Casualties of truth
From Mr Rmy O'Keeffe Sir: Perhaps The Spectator will correct the ridiculous distortions of Mark Step (`How ridiculous can you guys get?', 26 January). He states that the Royal Canadian Navy was the third biggest surface fleet during the second world war. It was conspicuous by its absence in the Pacific, where the sole Canadian ship in the British Pacific Fleet, the cruiser Uganda — desperately needed as a flak and radar ship against kamikazes — was withdrawn because two-thirds of the ship's company, as a consequence of the 'non-volunteering act', insisted on going back to Esquimmault in the middle of an operation. Her officers and crew were not cordially received by the US navy at Eniwetok and Pearl Harbor, I was on the staff of the battleship King George V at the time and my instinct was to blow them out of the water.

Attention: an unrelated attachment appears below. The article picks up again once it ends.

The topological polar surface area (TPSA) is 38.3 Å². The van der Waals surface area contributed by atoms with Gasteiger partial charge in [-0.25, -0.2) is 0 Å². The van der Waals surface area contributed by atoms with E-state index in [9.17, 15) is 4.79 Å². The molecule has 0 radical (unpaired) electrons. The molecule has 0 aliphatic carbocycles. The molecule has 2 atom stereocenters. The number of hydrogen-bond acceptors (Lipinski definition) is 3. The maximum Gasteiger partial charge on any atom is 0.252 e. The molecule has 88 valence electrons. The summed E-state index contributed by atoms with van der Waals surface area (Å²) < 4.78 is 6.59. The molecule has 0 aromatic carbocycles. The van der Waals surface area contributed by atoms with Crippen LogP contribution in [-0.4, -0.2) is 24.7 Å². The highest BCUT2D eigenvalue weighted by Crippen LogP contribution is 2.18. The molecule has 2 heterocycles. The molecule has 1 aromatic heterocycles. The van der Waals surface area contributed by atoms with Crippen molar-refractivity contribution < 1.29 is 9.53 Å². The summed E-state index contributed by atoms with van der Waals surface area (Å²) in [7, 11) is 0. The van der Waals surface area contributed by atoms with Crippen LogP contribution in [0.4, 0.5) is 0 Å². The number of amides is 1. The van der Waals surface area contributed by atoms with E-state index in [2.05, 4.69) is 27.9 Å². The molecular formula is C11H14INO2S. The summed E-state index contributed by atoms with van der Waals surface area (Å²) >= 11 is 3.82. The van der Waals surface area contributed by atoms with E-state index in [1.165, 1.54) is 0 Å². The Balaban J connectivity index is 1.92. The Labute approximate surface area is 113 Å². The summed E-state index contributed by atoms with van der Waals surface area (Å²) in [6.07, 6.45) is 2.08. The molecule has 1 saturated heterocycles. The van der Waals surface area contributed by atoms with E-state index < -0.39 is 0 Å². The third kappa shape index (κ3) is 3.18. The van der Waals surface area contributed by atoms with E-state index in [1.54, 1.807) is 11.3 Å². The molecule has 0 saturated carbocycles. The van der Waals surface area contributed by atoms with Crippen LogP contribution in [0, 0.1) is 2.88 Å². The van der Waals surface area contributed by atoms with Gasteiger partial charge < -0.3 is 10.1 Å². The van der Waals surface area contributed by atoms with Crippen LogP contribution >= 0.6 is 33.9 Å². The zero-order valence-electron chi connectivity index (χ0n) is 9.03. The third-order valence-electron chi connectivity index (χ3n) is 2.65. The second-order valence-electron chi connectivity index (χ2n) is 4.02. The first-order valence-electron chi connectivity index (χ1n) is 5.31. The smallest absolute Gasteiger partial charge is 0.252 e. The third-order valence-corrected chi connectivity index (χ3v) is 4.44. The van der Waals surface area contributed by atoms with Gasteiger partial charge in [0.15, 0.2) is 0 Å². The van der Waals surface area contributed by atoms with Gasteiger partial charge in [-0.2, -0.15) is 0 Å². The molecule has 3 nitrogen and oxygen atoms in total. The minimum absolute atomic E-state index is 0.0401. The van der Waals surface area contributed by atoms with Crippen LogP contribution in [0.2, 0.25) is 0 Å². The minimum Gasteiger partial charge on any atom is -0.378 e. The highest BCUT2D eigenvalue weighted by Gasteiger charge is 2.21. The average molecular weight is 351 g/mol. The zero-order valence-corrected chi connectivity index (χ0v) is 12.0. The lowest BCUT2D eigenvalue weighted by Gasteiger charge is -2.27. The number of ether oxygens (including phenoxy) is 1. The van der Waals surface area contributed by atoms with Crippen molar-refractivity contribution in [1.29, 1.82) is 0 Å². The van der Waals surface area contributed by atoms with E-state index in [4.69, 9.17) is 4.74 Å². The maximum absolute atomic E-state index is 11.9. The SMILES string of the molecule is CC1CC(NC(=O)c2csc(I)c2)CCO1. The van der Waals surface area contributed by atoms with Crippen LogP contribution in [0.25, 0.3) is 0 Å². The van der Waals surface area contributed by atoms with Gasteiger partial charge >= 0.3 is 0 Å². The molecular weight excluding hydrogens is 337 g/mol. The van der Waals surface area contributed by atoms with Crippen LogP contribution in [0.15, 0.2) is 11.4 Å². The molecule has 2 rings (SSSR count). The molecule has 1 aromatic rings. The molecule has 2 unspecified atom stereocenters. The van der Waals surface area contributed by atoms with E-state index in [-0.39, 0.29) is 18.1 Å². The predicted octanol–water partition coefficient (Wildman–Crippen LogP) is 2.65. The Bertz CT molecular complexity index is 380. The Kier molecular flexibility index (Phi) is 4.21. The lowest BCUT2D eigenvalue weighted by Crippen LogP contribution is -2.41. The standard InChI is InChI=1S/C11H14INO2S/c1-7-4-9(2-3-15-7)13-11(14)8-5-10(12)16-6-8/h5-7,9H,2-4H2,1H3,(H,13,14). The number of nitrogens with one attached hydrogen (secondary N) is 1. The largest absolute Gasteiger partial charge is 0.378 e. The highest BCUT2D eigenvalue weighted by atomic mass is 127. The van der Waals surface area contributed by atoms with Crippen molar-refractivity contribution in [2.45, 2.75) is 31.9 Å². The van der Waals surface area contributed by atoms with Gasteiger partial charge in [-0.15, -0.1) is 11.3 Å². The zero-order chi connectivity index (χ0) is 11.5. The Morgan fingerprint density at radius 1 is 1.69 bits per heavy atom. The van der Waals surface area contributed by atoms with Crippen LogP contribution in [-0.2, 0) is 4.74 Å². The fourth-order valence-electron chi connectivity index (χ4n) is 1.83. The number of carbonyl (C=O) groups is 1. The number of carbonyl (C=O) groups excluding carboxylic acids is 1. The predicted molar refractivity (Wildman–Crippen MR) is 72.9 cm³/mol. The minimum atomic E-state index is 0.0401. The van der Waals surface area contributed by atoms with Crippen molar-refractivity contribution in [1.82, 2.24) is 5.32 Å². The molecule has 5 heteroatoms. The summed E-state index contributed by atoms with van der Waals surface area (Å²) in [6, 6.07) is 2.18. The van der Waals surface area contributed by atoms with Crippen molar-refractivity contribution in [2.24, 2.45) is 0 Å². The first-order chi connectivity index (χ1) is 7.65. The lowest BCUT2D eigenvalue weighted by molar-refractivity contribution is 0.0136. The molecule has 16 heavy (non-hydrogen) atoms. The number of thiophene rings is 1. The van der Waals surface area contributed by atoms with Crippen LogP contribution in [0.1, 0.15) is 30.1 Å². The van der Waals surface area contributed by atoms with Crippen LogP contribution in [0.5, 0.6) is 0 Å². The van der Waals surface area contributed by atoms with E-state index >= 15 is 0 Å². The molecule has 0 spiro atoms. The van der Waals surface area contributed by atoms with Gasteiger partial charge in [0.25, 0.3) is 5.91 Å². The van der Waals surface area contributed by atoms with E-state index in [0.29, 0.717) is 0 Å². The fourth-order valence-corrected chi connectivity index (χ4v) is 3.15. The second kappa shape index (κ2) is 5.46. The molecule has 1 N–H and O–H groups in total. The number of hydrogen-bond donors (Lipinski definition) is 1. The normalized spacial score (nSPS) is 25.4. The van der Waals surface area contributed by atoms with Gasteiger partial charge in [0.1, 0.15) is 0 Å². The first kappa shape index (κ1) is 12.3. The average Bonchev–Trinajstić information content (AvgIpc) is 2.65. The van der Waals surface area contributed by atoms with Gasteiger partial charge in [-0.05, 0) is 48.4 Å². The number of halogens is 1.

'The Canucks got the worst beach at Normandy,' he boasted. As an ex-Marine, I must also point out that of the five RM Commandos landed that day, often in support of the Canadians, each had a casualty rate of 50 per cent. At Dieppe, an unforgivable Mountbatten disaster for the Canadians, the RM Commando was put ashore ('with a courage terrible to see') in support of the Canadian infantry, and were, I believe, the only troops to reach and destroy their objectives, Their CO and 270 commandos were killed.
That the Canadian prime minister was excluded from the meeting in Quebec between Churchill and Roosevelt may have been because he had the habit of going to London to consult his medium about the running of the war. They may have objected to him bringing his crystal ball to the meeting.